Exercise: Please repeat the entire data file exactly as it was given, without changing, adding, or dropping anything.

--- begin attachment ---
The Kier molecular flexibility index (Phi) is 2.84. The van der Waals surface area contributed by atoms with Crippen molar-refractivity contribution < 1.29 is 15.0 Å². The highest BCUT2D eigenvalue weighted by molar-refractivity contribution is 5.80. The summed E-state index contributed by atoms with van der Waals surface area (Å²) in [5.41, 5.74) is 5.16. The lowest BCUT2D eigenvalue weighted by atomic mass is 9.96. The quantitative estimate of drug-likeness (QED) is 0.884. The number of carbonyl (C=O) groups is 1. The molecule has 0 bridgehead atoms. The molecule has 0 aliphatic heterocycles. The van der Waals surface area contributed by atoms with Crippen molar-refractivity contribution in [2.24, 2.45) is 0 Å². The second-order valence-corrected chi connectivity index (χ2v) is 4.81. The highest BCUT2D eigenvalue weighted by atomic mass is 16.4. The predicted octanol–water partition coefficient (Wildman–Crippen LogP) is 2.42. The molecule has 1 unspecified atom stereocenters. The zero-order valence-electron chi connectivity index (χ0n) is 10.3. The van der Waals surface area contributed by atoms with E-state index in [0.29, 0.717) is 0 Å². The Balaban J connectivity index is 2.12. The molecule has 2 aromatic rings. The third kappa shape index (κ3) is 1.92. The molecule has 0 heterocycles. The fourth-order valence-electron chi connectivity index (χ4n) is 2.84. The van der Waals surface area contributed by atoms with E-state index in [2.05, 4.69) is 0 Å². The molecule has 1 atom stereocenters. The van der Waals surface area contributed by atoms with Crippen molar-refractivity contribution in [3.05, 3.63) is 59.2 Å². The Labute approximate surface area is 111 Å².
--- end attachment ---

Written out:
The Kier molecular flexibility index (Phi) is 2.84. The van der Waals surface area contributed by atoms with Crippen molar-refractivity contribution < 1.29 is 15.0 Å². The highest BCUT2D eigenvalue weighted by molar-refractivity contribution is 5.80. The summed E-state index contributed by atoms with van der Waals surface area (Å²) in [5.41, 5.74) is 5.16. The lowest BCUT2D eigenvalue weighted by atomic mass is 9.96. The quantitative estimate of drug-likeness (QED) is 0.884. The number of carbonyl (C=O) groups is 1. The molecule has 0 bridgehead atoms. The molecule has 0 aliphatic heterocycles. The van der Waals surface area contributed by atoms with Crippen molar-refractivity contribution in [2.24, 2.45) is 0 Å². The second-order valence-corrected chi connectivity index (χ2v) is 4.81. The highest BCUT2D eigenvalue weighted by atomic mass is 16.4. The predicted octanol–water partition coefficient (Wildman–Crippen LogP) is 2.42. The molecule has 1 unspecified atom stereocenters. The zero-order valence-electron chi connectivity index (χ0n) is 10.3. The van der Waals surface area contributed by atoms with E-state index in [0.29, 0.717) is 0 Å². The Balaban J connectivity index is 2.12. The molecule has 2 aromatic rings. The third kappa shape index (κ3) is 1.92. The molecule has 0 heterocycles. The fourth-order valence-electron chi connectivity index (χ4n) is 2.84. The van der Waals surface area contributed by atoms with E-state index in [2.05, 4.69) is 0 Å². The molecule has 1 atom stereocenters. The van der Waals surface area contributed by atoms with Crippen molar-refractivity contribution in [3.05, 3.63) is 59.2 Å². The Labute approximate surface area is 111 Å².